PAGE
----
Brexit text with British and Eu flags illustration

British officials have launched a charm campaign to interpret the country’s Brexit objectives and to assure world investors after Prime Minister Theresa May made clear the country’s Brexit position this week through two notable speeches.

The two speeches given by May, one on Tuesday in Westminster laid out the Britain’s position on Brexit negotiations, another on Thursday at the World Economic Forum in Davos portrayed a more global Britain for the future.

On Tuesday, the British PM ruled out “half-in, half-out” solution to the Brexit and confirmed Britain would leave the European Union (EU) single market

This position was reinforced on Friday, when Philip Hammond, British Chancellor of the Exchequer, declared during a panel-discussion in Davos that “we have pitched our proposal not at membership of the market, but at a comprehensive free trade agreement between an independent United Kingdom outside the European Union, and the European Union.”

But he highlighted the free trade between the two sides, saying “It’s very much in the interests of the UK and the European Union, that we continue to have free trade between the UK and the European Union.”

He noted that in such a situation, the EU was likely to remain the UK’s single largest trading partner, and thus a “confident, successful, stable and growing” EU with a stable and successful currency in the euro would be in the UK’s interests.

Both the British chancellor and the prime minister stressed their respect for their European partners, hoping for continued close relations and trade.

But they also emphasized a more global outlook of the UK.

Hammond talked about Britain maintaining its competitiveness through reinvention, if necessary.

May underscored the ability for the UK, outside of the European Union, to strike new and far-reaching trade deals of its own initiative.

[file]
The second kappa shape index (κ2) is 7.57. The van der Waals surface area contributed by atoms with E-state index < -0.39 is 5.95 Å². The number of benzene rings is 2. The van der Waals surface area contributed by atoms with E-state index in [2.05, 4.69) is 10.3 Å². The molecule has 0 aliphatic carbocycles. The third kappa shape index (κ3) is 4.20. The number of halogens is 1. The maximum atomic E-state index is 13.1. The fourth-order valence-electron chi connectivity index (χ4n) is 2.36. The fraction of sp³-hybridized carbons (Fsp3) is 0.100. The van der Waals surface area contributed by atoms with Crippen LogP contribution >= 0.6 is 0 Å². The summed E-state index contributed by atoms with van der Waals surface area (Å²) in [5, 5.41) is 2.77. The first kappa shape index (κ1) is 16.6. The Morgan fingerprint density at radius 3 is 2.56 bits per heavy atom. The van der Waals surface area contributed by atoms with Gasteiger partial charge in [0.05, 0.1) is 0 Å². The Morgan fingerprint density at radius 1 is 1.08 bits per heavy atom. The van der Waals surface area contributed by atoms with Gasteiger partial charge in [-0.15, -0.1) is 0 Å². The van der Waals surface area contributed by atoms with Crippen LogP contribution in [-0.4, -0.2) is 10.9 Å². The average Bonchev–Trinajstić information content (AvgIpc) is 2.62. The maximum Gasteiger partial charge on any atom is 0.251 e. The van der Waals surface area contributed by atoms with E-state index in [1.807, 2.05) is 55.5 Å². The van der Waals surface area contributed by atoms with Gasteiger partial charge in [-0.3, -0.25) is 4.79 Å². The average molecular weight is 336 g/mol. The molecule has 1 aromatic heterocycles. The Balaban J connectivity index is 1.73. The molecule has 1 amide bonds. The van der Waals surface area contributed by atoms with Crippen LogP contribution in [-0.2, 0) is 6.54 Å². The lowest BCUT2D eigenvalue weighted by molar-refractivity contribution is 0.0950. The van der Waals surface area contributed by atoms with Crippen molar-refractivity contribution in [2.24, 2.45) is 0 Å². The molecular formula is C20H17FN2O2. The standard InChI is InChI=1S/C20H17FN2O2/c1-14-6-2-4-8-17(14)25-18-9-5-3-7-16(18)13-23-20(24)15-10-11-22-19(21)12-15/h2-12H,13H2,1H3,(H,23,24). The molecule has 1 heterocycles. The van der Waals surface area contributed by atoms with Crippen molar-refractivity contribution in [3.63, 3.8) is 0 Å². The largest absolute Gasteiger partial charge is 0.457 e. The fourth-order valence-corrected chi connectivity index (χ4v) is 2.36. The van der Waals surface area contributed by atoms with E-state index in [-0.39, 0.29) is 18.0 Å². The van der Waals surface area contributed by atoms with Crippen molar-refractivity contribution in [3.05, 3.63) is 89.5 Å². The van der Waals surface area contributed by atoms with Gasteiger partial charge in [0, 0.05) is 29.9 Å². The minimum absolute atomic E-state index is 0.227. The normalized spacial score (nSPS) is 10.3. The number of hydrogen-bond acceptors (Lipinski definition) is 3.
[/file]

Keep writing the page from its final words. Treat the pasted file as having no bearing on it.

Both leaders were pounding out the message that “Britain is open for business,” with the prime minister going so far as to tell her audience at Davos that the UK would “step up to a new leadership role as the strongest and most forceful advocate for business, free markets and free trade anywhere in the world.”

The setting was critical, as the World Economic Forum Annual Meeting is known for its mix of high level executives in finance, technology development and manufacturing, as well as political leaders from around the world. If there was an audience that needed convincing in order to attract investment in Britain’s global free trade future, this was it.

Some leaders did seem persuaded, with German Finance Minister Wolfgang Schauble, known for tough talk on Brexit, admitting on Friday that he was convinced that London would remain an important financial center for Europe after the negotiations were concluded.

With the British Pound rallying to 1.23 U.S. dollars on Tuesday, following a near 31-year low of 1.20 dollars on Monday, and holding, the United Kingdom still needs to bring back confidence in consumers and investors however.

Though Philip Hammond was sure to highlight a resilient British economy in 2016, he was forced to admit that currency depreciation was feeding into inflation that would affect consumer behavior this year, leading to a lower growth forecast for 2017.

This situation also comes ahead of predictions for a strengthening U.S. dollar that American bank executive Laurence Fink of BlackRock Inc. said would be responsible for potential market volatilities in 2017.

But with a mild climate of cautious optimism reigning in Davos, the British charm campaign may have had an effect.

While globalization proponents worry about U.S. President Donald Trump’s proposed trade policies and the possibility of American protectionism, a more global Britain could be a strong choice for many investors. Enditem

Source: Xinhua/


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